Theater review: Vivienne Benesch's first production as artistic director of PlayMakers is a fresh, indicting take on Chekhov | Arts
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Tuesday, February 2, 2016

Theater review: Vivienne Benesch's first production as artistic director of PlayMakers is a fresh, indicting take on Chekhov

Posted by on Tue, Feb 2, 2016 at 2:11 PM

click to enlarge Arielle Yoder and Allison Altman in PlayMakers Rep’s production of Three Sisters by Anton Chekhov, adapted by Libby Appel. - PHOTO BY JON GARDINER
  • photo by Jon Gardiner
  • Arielle Yoder and Allison Altman in PlayMakers Rep’s production of Three Sisters by Anton Chekhov, adapted by Libby Appel.
Three Sisters
★★★★ 1/2
PlayMakers Repertory Company, Chapel Hill
Through Feb. 7


In a prosperous society it’s easy to forget the taste of ashes—their acrid presence on the tongue contrasting with their lack of substance to the touch. That forgetfulness, as much as the problems of language, can make Anton Chekhov’s last three plays, Uncle Vanya, Three Sisters and The Cherry Orchard, read like documents from a different world.

In a sense, they are. By 1900, Chekhov knew he was writing at the end of an age-old Russian social order. His central characters are members of a privileged class who have coasted on inherited, and now quickly vanishing, wealth and influence. They are clearly in retreat, never using those resources to build or better themselves, their families, or their communities.

In a striking, sometimes shattering production, PlayMakers Repertory Company’s new artistic director, Vivienne Benesch, candidly assesses the fragility of the bell jar where siblings Andrei, Masha, Olga, and Irina have dwelled for eleven years, in a small Russian town, far from their beloved childhood home in Moscow.

At the outset, one year after the death of their father, a colonel in the Russian army, their social station has already slipped. The sisters notice how few visitors they’ve had since the poorly attended funeral, and they are shocked after their longtime servants are reassigned. But none of this has much impact on their disdain for their provincial surroundings or their abiding belief that such reversals are temporary inconveniences before an inevitable return to Moscow.

These cognitive dissonances are dwarfed by the society-wide disconnections Chekhov dissects. He documents an intelligentsia grown indolent—unable, despite its learning, to determine any viable direction forward. The hapless Andrei (kvetching Benjamin Curns), brother of the titled characters, complains that his body is “bloated with all that education." Masha (Arielle Yoder) calls it “a burden, like an extra finger.” An idealistic Irina and her fruitless suitor, Nikolai, rhapsodize on working-class life as only those who’ve never experienced it can: "It must be so wonderful to be ... someone who rises at daybreak and builds roads,” Irina gushes, concluding, “I’m as desperate to begin work as a thirsty man craves water.”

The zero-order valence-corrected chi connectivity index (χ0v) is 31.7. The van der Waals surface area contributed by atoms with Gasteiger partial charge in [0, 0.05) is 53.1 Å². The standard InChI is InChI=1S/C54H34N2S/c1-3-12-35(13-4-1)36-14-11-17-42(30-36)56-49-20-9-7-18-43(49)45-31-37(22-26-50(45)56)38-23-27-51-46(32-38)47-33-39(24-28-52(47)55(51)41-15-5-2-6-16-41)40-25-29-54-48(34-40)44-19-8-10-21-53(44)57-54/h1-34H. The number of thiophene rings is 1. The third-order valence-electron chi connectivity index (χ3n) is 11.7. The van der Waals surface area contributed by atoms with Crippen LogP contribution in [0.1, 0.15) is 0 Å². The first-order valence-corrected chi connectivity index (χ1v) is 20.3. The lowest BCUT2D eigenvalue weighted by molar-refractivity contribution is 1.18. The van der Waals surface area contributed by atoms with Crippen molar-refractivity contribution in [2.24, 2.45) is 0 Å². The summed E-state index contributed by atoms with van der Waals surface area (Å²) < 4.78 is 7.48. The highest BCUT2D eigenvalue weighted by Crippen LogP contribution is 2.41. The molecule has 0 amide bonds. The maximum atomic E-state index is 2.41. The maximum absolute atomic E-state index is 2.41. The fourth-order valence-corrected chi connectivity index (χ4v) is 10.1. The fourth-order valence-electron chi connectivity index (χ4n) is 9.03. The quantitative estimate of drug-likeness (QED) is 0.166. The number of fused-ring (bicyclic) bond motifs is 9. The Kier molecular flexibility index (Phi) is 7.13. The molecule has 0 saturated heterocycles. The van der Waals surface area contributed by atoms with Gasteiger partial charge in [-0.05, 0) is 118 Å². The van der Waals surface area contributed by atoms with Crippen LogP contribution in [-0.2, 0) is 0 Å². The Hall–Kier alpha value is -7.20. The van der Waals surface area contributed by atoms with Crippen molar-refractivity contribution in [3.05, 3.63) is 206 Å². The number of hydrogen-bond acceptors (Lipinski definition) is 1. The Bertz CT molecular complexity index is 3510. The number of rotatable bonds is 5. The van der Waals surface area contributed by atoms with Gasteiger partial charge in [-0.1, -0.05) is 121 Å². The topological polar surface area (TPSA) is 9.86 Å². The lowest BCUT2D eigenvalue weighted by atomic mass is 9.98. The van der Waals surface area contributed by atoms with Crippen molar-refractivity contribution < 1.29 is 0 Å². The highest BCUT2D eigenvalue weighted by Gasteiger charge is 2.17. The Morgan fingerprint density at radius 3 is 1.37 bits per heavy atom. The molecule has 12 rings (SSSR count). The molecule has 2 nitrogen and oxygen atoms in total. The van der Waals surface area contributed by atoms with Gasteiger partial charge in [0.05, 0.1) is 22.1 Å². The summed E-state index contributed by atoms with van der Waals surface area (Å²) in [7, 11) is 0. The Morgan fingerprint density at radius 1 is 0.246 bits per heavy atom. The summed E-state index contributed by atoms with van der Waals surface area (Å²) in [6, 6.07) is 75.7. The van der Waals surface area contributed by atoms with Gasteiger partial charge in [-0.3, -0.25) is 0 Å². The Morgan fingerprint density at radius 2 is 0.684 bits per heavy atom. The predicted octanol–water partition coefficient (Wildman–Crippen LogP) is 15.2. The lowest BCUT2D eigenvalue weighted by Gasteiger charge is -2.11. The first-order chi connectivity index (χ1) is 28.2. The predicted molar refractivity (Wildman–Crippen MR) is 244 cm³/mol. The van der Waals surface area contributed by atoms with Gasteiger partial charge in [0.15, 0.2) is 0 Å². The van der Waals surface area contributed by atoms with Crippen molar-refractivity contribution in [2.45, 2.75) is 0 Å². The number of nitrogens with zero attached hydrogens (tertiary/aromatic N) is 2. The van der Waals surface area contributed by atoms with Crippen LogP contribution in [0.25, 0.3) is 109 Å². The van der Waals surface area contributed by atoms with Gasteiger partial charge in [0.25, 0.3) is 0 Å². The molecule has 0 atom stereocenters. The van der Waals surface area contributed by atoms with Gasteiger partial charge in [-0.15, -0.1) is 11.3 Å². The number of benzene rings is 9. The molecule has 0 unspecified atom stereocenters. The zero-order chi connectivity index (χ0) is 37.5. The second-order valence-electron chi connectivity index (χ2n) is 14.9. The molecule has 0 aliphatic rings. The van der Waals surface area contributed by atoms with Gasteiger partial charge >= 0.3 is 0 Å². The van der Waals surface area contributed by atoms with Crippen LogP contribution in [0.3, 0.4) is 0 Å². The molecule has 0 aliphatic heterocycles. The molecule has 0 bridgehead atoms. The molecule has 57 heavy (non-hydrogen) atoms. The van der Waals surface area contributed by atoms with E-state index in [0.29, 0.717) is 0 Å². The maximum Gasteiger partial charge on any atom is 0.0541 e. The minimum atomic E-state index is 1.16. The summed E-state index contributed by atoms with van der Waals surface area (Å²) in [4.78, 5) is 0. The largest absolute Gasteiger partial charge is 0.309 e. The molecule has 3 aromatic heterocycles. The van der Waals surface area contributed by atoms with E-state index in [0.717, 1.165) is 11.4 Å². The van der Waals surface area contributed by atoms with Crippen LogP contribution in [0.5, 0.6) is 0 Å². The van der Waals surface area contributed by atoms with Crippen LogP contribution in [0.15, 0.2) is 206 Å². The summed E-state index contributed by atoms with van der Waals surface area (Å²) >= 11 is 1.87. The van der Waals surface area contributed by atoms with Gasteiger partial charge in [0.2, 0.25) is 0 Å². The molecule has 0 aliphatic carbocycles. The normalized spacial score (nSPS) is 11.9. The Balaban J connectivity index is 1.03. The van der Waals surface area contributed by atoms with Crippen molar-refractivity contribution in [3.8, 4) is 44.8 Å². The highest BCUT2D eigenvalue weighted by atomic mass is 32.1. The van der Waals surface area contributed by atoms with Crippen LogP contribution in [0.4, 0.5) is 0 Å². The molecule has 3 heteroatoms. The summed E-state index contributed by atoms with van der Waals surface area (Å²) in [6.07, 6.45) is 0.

Nikolai doesn’t know the truth of his own words when he predicts that “a big storm ... will blow away laziness, indifference, [and] prejudice against the workers.” It did indeed—in the Russian revolutions of 1905 and 1917. Chekhov keeps hinting at a radical reordering of social values to come. Battery commander Vershinin (Joshua David Robinson), freshly arrived from Moscow, speculates that future generations may well find the cultural beliefs of his day “strange, stupid, awkward, and maybe even sinful.” Yes—but getting to that enlightened point is the problem.

Libby Appel’s 2012 adaptation is more fluid and conversational than earlier translations, offering modern immediacy in lieu of stilted discourse. Characters and audience members are all interrogated: “When did we start being boring, grey, dull, lazy, indifferent, useless, and unhappy?” Andrei looks out at us and demands. Benesch poses equally pressing questions throughout her fourth PlayMakers production (after guest directing In the Next Room in 2011, Red in 2012, and Love Alone in 2014), and her first since being named artistic director. A socially conscious creator, she is clearly interested in gender roles, the life of the underclass, and the fate of a society that has devalued manual labor.

The parallels between that society and ours invite more than momentary contemplation. By the end of Three Sisters, a troupe including Ray Dooley, Daniel Pearce, and Carey Cox have shown us a group of tragic figures, naked in their own naiveté and that of their culture, whose dreams have been crushed by an inconvenient and merciless reality.

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